Justin Trudeau’s 2016 Christmas trip to the Aga Khan’s private island in the Bahamas is back in the headlines. Ethics commissioner Mary Dawson says a loophole in the Conflict of Interest Act will prevent the public from knowing what gifts were exchanged with the Aga Khan during the prime minister’s trip.
Section 11 of the Act governing gifts only has guidelines for gifts that may influence a leader’s views on the job. It says: “No public office holder or member of his or her family shall accept any gift or other advantage, including from a trust, that might reasonably be seen to have been given to influence the public office holder in the exercise of an official power, duty or function.”
Other gifts, on the other hand, don’t need to be put in the public registry, because of their general nature as a normal expression of courtesy that likely won’t otherwise impact a leader’s decision-making while on duty.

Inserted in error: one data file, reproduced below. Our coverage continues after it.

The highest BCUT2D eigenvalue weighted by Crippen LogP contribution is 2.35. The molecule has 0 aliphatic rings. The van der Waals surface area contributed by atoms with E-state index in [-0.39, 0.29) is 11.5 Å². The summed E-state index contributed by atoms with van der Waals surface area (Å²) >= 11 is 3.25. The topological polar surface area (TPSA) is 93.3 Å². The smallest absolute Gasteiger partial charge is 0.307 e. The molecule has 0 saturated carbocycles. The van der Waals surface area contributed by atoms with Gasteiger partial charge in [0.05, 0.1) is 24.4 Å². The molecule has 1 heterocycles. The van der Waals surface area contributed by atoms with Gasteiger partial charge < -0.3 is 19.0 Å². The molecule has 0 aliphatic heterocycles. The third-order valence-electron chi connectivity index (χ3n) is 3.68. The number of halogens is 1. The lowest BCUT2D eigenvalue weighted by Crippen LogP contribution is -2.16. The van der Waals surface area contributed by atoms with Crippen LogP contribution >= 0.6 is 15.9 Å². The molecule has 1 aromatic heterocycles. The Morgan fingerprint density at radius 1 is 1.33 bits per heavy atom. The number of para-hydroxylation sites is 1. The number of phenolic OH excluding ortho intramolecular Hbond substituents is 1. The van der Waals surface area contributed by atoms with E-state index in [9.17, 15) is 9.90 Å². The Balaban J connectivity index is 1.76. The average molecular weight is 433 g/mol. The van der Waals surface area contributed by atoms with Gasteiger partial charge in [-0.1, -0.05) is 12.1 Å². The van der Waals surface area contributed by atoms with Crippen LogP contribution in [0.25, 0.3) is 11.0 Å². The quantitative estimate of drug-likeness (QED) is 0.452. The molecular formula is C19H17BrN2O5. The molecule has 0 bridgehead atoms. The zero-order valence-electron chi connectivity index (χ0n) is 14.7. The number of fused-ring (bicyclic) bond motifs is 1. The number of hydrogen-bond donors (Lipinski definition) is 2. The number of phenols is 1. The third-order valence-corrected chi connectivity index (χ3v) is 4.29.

“The public registry generally includes only acceptable gifts within the meaning of section 11 of the Act,” says Margot Booth, a spokeswoman for the Conflict of Interest and Ethics Commissioner’s office. “Unacceptable gifts do not trigger the Act’s disclosure requirement and would likely be addressed in an examination, as was the case with Mr. Trudeau’s vacation stay on the Aga Khan’s private island.”
Despite the commissioner’s evaluation, do you think Trudeau should reveal the items that were given to him during his trip in Christmas 2016? Should PMs be allowed to accept any gifts while in office – personal or otherwise, from people who aren’t family? Vote in the poll above and let us know in the comments below.